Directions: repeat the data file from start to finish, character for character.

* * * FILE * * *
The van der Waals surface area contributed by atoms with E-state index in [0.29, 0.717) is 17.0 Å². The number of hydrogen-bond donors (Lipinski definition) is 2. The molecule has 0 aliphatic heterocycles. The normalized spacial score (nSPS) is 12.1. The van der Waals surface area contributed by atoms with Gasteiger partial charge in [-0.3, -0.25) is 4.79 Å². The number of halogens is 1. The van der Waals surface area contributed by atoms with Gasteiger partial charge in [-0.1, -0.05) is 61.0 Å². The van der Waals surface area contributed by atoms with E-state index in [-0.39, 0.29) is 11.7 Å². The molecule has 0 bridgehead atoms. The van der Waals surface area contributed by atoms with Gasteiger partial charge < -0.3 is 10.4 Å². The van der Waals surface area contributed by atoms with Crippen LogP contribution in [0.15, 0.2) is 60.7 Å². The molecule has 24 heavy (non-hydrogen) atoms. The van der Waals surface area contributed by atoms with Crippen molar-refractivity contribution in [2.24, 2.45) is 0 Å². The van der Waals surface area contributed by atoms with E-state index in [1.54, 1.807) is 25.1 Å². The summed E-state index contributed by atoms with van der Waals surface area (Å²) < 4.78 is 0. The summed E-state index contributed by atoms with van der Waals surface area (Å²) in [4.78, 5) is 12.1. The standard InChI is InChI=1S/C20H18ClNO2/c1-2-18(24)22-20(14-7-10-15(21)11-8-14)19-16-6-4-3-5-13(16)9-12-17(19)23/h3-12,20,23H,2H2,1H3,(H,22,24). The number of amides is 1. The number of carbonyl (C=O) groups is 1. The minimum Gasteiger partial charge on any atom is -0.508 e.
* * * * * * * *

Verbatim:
The van der Waals surface area contributed by atoms with E-state index in [0.29, 0.717) is 17.0 Å². The number of hydrogen-bond donors (Lipinski definition) is 2. The molecule has 0 aliphatic heterocycles. The normalized spacial score (nSPS) is 12.1. The van der Waals surface area contributed by atoms with Gasteiger partial charge in [-0.3, -0.25) is 4.79 Å². The number of halogens is 1. The van der Waals surface area contributed by atoms with Gasteiger partial charge in [-0.1, -0.05) is 61.0 Å². The van der Waals surface area contributed by atoms with E-state index in [-0.39, 0.29) is 11.7 Å². The molecule has 0 bridgehead atoms. The van der Waals surface area contributed by atoms with Gasteiger partial charge < -0.3 is 10.4 Å². The van der Waals surface area contributed by atoms with Crippen LogP contribution in [0.15, 0.2) is 60.7 Å². The molecule has 24 heavy (non-hydrogen) atoms. The van der Waals surface area contributed by atoms with Crippen molar-refractivity contribution in [2.24, 2.45) is 0 Å². The van der Waals surface area contributed by atoms with E-state index in [1.54, 1.807) is 25.1 Å². The summed E-state index contributed by atoms with van der Waals surface area (Å²) < 4.78 is 0. The summed E-state index contributed by atoms with van der Waals surface area (Å²) in [4.78, 5) is 12.1. The standard InChI is InChI=1S/C20H18ClNO2/c1-2-18(24)22-20(14-7-10-15(21)11-8-14)19-16-6-4-3-5-13(16)9-12-17(19)23/h3-12,20,23H,2H2,1H3,(H,22,24). The number of amides is 1. The number of carbonyl (C=O) groups is 1. The minimum Gasteiger partial charge on any atom is -0.508 e.